Legislation compensates service members wrongly accused by the government

Washington, DC- Congresswoman Kay Granger today introduced legislation, the Service Member Legal Relief Act (H.R. 5374), that will ensure that service men and women, who are acquitted of charges stemming from their military duties related to handling terrorists, or suspected terrorists, are fully reimbursed if they seek outside counsel.  

In September 2009, three U.S. Navy SEALs were charged with crimes related to the alleged torturing of a terrorist who had coordinated the killing of four U.S. contractors in Fallujah, Iraq in 2004. Ahmed Hashim Abed accused Petty Officers Julio Huertas, Jonathan Keefe and Matthew McCabe of assaulting him while he was detained. Granger subsequently sent a letter to Secretary of Defense Gates stating that the SEALs’ courts-martial proceedings were not warranted and asking for the Secretary to intervene.  As of May 2010 all three SEALs were acquitted, but not without accruing legal fees.

In January 2010, Granger introduced H.Res. 1025 in the House of Representatives, a resolution that reinforces the House’s strong support for our soldiers, sailors, airmen and Marines; clarifies that political sensitivities should not impact decisions to bring charges against our troops; and emphasizes that our service members should have the best defense possible.  Most importantly, the resolution also states that any service member charged with a crime related to the treatment of terrorist should have their legal fees paid for by the U.S. government if those charges are dropped or the service member is acquitted.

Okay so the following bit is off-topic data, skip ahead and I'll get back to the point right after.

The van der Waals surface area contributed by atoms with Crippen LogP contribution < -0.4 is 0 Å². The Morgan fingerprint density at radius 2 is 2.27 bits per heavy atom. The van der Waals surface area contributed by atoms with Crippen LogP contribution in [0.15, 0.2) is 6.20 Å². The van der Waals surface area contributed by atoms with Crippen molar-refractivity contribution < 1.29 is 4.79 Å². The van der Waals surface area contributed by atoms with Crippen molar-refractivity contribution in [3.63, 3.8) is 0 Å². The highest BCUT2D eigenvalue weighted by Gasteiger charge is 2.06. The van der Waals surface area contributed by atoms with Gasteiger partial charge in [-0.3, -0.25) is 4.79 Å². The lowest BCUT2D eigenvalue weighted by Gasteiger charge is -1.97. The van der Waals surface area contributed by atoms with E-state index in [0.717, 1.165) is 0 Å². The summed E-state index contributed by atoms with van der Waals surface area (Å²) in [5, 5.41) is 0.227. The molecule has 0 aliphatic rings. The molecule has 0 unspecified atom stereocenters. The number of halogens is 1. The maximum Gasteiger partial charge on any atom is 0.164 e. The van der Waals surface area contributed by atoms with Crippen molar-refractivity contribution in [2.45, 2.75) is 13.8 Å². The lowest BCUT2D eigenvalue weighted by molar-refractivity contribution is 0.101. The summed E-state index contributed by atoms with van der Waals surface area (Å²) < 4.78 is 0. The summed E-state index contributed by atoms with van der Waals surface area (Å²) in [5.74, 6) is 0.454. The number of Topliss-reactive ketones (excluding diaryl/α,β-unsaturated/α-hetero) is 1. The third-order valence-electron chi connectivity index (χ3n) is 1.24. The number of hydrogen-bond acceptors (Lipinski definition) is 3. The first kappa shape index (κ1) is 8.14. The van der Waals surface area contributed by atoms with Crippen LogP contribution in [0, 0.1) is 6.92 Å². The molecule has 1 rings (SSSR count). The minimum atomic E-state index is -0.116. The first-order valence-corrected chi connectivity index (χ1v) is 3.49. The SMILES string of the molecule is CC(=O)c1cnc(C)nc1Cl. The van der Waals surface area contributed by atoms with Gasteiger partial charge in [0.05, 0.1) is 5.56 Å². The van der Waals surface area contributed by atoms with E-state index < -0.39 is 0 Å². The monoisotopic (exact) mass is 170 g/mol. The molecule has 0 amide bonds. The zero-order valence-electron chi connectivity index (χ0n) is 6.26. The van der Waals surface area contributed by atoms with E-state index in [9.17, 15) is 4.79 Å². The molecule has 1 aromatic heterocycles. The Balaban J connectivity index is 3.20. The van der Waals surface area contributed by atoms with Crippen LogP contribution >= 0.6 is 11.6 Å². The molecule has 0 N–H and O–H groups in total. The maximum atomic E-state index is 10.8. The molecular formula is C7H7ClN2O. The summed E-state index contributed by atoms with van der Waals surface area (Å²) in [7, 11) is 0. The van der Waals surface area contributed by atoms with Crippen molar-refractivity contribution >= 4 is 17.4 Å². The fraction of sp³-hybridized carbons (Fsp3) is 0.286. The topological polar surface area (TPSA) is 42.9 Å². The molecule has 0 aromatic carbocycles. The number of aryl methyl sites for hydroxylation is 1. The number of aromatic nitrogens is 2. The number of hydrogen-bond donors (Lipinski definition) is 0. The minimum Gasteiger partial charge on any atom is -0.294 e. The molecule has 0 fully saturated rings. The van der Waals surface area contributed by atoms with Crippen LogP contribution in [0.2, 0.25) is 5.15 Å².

Granger’s follow-on legislation goes beyond an expression of support and directs the Secretary of Defense to reimburse service members charged in crimes related to the treatment of terrorists to be reimbursed for their legal expenses. “The recent acquittal of all three Navy SEALs accused of crimes related to the alleged beating of a terrorist proves what we already suspected – these men’s purpose was to protect our troops and bring a suspected murderer to justice,” Granger said. “These SEALs had their careers and futures on the line and rightfully sought the best legal representation available to them. It has been proven that these SEALs were guilty merely of doing their jobs, and they should not face financial burdens as a result.”